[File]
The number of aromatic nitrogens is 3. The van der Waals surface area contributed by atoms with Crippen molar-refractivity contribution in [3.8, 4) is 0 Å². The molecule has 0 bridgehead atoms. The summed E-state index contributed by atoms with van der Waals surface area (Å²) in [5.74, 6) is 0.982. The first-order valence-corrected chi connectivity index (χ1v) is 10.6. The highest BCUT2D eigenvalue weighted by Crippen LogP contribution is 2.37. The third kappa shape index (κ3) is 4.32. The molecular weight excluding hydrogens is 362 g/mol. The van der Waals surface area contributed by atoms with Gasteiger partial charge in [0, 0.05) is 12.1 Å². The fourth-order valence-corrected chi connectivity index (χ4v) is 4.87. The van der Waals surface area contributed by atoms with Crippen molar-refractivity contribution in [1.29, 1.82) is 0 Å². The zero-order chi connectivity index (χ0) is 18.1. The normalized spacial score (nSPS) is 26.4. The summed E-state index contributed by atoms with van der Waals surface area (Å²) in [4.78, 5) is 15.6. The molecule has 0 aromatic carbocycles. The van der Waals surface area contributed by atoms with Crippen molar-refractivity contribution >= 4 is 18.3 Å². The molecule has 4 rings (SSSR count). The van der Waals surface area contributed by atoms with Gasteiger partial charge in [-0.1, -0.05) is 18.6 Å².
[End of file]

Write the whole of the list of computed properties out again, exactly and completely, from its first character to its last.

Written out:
The number of aromatic nitrogens is 3. The van der Waals surface area contributed by atoms with Crippen molar-refractivity contribution in [3.8, 4) is 0 Å². The molecule has 0 bridgehead atoms. The summed E-state index contributed by atoms with van der Waals surface area (Å²) in [5.74, 6) is 0.982. The first-order valence-corrected chi connectivity index (χ1v) is 10.6. The highest BCUT2D eigenvalue weighted by Crippen LogP contribution is 2.37. The third kappa shape index (κ3) is 4.32. The molecular weight excluding hydrogens is 362 g/mol. The van der Waals surface area contributed by atoms with Gasteiger partial charge in [0, 0.05) is 12.1 Å². The fourth-order valence-corrected chi connectivity index (χ4v) is 4.87. The van der Waals surface area contributed by atoms with Crippen molar-refractivity contribution in [1.29, 1.82) is 0 Å². The zero-order chi connectivity index (χ0) is 18.1. The normalized spacial score (nSPS) is 26.4. The summed E-state index contributed by atoms with van der Waals surface area (Å²) in [4.78, 5) is 15.6. The molecule has 0 aromatic carbocycles. The van der Waals surface area contributed by atoms with Crippen molar-refractivity contribution >= 4 is 18.3 Å². The molecule has 4 rings (SSSR count). The van der Waals surface area contributed by atoms with Gasteiger partial charge in [-0.1, -0.05) is 18.6 Å².